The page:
Review: TP-Link Archer C2300 AC2300 Router

The latest router to hit my review desk is the TP-Link Archer C2300 AC2300 router. Here’s what you get under the hood:

  • A dual-core 1.8GHz CPU
  • 128 MB of storage memory
  • 512 MB of RAM
  • Four Gigabit ports
  • USB 3.0 and USB 2.0 ports
  • WiFi speeds of 1625Mbps on the 5GHz band and 600Mbps on 2.4GHz.
  • MU-MIMO support
  • Beamforming support

In terms of looks, it looks flies under the radar.

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It features a black plastic exterior, with the top side divided into two main parts, one is covered by a black glossy finish and the other is covered by lots of diamond-shaped cut-outs to allow for better airflow inside the case. The lights aren’t over the top bright either which means it won’t make a student’s dorm room glow in the dark. Of interest, there’s a button on the side that disables WiFi in a single button press. I’ve never seen that before and I can see how it can be handy to get your kids off their devices and off to bed.

The router features a web-based utility which can be reached by either directly connecting the router to a computer using a cable or by connecting wirelessly to the preconfigured WiFi network using the SSID and password provided on the bottom label. Then you open a web-browser and go to http://tplinkwifi.net to create a new secure administrator password. You then access the Quick Setup wizard, which will guide you through the setup process. But there’s another option which is the TP-Link’s Tether app. This app works on both Android and iOS, and walks you through the setup procedure of the router. Either way, the setup process pretty painless and accessible for most users.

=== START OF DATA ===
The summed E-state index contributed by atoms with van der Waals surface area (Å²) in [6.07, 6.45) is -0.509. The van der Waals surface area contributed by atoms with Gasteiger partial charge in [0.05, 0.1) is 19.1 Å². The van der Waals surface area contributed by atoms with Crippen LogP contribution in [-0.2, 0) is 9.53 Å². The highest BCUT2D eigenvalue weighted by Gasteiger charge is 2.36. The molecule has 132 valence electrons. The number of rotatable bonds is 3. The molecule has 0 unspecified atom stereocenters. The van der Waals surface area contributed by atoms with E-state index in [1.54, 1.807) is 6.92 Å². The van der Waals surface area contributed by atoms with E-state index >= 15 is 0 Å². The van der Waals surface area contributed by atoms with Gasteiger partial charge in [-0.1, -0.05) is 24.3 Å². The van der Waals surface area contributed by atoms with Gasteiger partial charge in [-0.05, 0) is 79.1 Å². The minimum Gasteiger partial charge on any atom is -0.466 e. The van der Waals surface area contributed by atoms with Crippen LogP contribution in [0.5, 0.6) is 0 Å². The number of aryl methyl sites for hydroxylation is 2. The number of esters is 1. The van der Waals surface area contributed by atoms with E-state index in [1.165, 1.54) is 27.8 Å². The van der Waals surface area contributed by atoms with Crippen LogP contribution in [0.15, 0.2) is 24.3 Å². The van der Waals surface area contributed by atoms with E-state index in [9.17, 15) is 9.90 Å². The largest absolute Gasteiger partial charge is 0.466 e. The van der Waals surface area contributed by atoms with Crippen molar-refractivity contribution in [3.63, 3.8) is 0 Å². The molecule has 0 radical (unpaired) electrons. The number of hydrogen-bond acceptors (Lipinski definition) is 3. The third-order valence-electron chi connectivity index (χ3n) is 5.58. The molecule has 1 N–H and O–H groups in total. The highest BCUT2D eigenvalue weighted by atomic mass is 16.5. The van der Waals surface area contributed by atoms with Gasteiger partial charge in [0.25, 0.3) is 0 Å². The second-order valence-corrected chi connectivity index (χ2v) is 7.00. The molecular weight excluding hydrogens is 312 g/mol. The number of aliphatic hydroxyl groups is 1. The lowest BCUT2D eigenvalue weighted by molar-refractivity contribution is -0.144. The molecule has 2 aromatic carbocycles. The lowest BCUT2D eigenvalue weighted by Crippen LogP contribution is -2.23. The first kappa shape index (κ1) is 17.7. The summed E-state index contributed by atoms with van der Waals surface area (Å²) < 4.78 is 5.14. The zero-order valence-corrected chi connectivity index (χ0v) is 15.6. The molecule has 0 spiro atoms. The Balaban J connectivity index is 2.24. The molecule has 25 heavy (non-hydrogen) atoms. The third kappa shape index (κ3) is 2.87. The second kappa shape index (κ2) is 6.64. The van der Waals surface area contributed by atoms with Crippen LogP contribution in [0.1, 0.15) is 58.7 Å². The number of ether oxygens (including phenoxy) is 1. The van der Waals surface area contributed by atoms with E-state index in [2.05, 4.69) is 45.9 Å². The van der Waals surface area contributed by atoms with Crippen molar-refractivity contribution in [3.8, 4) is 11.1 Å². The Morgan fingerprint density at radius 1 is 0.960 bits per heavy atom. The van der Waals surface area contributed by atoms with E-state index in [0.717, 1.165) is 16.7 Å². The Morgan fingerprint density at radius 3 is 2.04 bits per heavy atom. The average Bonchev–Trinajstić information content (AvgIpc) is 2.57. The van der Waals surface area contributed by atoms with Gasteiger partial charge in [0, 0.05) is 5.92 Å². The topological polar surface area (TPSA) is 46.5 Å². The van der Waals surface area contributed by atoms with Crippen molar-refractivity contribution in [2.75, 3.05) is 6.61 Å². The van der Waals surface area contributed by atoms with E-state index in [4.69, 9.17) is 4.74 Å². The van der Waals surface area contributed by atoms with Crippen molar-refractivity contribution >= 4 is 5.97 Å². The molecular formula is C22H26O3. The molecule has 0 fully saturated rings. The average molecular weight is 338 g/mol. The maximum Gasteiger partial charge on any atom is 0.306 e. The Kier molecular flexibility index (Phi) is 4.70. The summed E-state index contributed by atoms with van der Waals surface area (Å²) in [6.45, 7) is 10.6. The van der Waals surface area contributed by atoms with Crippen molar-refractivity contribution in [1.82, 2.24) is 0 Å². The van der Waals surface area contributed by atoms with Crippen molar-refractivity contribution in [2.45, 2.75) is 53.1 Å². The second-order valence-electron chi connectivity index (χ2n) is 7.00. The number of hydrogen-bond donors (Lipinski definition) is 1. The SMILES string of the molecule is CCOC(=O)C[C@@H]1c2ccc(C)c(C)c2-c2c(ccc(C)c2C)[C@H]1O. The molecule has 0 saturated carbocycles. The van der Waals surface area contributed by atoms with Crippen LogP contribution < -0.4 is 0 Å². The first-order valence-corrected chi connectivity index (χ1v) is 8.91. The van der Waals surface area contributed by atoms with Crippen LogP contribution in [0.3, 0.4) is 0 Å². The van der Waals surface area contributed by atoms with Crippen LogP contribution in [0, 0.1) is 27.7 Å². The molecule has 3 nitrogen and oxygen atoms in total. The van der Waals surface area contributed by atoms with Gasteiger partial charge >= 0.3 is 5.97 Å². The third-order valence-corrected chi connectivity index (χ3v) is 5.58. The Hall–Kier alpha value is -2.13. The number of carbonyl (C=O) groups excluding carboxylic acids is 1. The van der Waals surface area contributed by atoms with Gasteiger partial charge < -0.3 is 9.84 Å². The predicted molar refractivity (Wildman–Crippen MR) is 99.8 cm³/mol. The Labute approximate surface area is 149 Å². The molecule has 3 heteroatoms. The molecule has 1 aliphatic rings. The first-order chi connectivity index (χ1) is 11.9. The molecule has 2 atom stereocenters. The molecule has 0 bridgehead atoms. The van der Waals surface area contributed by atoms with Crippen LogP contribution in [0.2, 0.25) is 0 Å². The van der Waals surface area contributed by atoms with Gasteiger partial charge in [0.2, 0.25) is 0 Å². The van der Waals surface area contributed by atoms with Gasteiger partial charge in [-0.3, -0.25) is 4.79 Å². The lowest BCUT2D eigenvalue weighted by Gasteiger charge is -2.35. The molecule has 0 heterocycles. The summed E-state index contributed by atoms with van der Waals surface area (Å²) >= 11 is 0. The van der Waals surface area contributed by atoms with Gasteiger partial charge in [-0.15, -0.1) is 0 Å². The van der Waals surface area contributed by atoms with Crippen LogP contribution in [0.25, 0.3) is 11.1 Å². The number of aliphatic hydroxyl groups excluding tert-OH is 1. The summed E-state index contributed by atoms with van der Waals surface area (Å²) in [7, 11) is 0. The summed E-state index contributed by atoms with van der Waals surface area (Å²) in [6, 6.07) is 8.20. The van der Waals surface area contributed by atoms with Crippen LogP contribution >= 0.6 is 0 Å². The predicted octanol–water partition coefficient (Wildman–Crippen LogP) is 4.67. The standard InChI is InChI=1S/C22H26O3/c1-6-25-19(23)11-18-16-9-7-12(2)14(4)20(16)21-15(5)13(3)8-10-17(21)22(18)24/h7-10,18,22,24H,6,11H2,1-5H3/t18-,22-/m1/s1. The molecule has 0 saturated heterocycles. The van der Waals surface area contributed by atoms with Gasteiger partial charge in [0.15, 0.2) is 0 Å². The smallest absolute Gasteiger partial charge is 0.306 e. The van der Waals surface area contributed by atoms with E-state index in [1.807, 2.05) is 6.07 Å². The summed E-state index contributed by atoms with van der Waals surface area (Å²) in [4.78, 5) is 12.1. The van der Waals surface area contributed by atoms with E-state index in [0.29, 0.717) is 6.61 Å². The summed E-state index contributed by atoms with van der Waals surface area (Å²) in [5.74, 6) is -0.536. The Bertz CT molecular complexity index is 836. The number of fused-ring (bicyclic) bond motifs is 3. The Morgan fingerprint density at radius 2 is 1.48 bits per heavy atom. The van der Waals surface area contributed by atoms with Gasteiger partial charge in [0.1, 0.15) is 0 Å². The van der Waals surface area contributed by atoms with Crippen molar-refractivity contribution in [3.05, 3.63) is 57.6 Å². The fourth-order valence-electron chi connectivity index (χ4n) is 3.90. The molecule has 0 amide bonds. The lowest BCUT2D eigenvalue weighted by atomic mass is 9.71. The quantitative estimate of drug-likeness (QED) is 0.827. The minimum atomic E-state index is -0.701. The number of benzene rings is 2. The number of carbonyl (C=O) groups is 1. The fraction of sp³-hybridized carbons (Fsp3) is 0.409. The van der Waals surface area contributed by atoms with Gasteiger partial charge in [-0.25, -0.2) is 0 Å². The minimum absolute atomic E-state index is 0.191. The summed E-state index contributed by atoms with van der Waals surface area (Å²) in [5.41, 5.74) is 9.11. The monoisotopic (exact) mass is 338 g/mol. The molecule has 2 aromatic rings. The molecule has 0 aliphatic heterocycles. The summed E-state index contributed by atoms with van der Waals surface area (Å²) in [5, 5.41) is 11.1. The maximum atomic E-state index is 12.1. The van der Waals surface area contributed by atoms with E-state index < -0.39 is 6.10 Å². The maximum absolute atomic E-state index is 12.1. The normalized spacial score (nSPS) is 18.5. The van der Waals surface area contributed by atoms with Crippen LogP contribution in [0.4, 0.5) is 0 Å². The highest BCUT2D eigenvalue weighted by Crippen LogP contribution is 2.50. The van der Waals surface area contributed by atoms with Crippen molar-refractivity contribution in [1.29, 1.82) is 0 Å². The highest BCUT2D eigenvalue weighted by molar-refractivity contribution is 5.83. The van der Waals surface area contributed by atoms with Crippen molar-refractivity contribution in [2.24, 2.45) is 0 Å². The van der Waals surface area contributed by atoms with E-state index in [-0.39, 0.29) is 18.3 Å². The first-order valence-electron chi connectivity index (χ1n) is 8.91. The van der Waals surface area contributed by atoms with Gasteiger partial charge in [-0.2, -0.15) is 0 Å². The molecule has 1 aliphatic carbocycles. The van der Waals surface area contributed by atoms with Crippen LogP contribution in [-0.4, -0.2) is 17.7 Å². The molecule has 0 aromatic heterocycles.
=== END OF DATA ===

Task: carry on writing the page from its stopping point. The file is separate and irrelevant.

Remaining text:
To test the router, I took my MacBook Pro and ran some speed tests. On 802.11ac I got an average of 573 Mbps next to the router. Then going to the far end of my condo and I got an average of 481 Mbps. One thing to keep in mind is that I have a concrete wall for WiFi to get through which makes this result more than respectable. For giggles I then repeated the same experiment on 802.11n and next to the router I got an average of 139 Mbps, while at far end of my condo the speed slightly decreased to 122 Mbps. That too is pretty respectable. TP-Link markets this router as being ideal for streaming 4k video, sharing files, as an extender to your existing wireless network, or simply to browse the web. Given my results, I would say that this marketing is easily believable. One other point, this router had no problem reaching the far reaches of my condo. Something that some routers struggle to do.

Here’s the best thing about this router. It’s the price. At $200 CDN retail (less of you look around) it gives you a lot of performance for not a lot of your hard earned money in return. It’s a great value for anyone who needs a router for a decent sized home while having a fair amount of performance.

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